“The State JKKN Director with our guidance at the centre will start recording and document into several volumes the research on the ethnic races and music as well as drama and traditional songs in the interior villages in Sabah.

“This is also relevant to Sarawak when we start building their Cultural Complex within the allowed period under the 10th Malaysia Plan,” he said when met after opening Sabah JKKN Complex together with Chief Minister Datuk Seri Musa Aman, Saturday.

The Minister said audio-visual of cultural performances would be recorded in a high quality by the State JKKN and become part of the national cultural arts references.

On the official opening of the complex, Rais said it not only reflected the strong ties between the federal and state governments but also further empower the national cultural arts struggle.

“We will produce actors, maybe writers, artists in various fields of art and culture apart from drama, theatre, music and other traditional cultural practices,” he said.

The cost of the complex that started to be built on Dec. 12 2007 and completed on Jan 3 this year was RM20.4 million, which was less than its actual cost of RM25 million.

Among the facilities at the complex are an auditorium with a capacity of up to 600 people, studios, open air stage as well as spin top court.

He recalled that at first it was a bit difficult for the project to take off since the area was occupied by local squatters, which in the end was resolved by hard work from all quarters, especially the State Government.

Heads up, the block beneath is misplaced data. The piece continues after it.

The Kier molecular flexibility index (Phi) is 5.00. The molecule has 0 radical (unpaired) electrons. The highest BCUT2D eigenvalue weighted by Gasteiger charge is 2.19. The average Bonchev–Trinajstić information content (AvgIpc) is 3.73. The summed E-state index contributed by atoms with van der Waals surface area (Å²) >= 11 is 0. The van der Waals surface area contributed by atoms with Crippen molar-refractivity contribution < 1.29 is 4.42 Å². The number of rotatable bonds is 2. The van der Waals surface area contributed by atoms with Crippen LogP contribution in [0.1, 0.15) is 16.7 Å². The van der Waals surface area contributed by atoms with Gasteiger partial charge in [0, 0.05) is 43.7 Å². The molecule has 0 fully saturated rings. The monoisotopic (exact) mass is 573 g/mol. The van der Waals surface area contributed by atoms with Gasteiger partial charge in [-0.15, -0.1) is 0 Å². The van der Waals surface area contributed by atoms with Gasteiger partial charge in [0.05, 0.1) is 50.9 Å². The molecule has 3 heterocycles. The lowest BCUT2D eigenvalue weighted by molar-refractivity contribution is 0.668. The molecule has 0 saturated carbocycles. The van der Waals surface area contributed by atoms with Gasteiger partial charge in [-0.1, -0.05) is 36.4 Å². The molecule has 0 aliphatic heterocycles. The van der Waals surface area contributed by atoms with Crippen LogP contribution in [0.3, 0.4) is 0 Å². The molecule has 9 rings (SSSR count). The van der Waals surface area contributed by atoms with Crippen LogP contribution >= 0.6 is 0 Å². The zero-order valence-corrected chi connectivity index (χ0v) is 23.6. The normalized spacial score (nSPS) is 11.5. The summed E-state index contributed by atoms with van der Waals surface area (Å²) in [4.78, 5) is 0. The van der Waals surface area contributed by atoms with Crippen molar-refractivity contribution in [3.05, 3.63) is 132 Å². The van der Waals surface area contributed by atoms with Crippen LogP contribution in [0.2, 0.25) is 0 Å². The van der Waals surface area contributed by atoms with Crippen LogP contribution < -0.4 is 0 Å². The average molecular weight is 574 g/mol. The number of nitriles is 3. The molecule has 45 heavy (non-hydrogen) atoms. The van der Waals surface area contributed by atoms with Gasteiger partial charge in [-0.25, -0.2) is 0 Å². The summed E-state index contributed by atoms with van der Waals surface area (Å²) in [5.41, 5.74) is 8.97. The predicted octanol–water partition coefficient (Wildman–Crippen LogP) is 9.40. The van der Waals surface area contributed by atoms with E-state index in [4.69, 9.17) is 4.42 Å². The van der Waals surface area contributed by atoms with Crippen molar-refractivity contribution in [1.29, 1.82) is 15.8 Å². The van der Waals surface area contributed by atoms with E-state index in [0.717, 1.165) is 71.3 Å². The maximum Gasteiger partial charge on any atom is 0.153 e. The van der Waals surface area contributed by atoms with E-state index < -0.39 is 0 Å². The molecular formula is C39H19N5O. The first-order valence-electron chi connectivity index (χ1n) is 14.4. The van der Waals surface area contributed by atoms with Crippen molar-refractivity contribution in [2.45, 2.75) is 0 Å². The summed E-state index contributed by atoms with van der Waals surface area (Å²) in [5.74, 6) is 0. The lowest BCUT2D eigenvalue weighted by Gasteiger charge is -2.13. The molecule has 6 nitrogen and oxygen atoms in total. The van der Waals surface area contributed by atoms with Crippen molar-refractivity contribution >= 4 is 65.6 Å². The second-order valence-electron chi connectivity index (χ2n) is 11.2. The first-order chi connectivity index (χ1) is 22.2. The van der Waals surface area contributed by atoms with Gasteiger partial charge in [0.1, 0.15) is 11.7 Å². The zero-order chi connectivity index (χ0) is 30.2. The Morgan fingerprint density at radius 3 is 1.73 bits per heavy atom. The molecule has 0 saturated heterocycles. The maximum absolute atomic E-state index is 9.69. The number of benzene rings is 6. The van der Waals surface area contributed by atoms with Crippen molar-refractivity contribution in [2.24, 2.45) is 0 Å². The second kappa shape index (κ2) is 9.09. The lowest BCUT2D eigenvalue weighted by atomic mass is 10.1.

Quoting a famous anthropologist, Rais said culture can be a factor to unite the people and setting aside political and other differences among them.

Musa in his speech commended the Ministry for its sensitivity to build the interesting and beautiful complex with its traditional motifs.

“It depicts the harmony and unity spirit among the people of Malaysia in the state just like the Prime Minister’s recognition that Sabah is the best model for the 1Malaysia spirit,” he said.

He said the setting up of the complex was timely because it assist the State Government realise its efforts to put the state’s culture and arts to a higher pedestal.

He assured that the State Government would continue to give its strong cooperation and support to the Federal government through the Information, Communication and Culture Ministry to ensure all its programmes and government policies for the people’s benefit succeed.

Source : Borneo Post

Sabah culture, music to be recorded

KOTA KINABALU: The National Department of Culture and Arts (NDCA) will develop complete audio-visual records on the various musical genres, dances and cultural practices of all major ethnic groups in Sabah.

Information, Communication and Culture Minister Datuk Seri Rais Yatim in announcing this yesterday, said the recordings would be compiled and archived for future reference to ensure that the state’s rich tradition and culture would not disappear amidst modernization.

“I would like to inform that NDCA as an agency under the ministry will start recording traditional local music, dances and other cultural practices of the major ethnics in Sabah, to be preserved as a national heritage in culture,” he told reporters after the launching of Sabah NDCA Complex here.

The ceremony was jointly officiated by Rais and Chief Minister Datuk Seri Musa Aman. Also present were Minister of Tourism, Culture and Environment Datuk Masidi Manjun.

“If we look at the cultural performances during the launching ceremony, we can say that it is a reflection of the active participation and contribution of today’s generation towards practising and preserving their culture.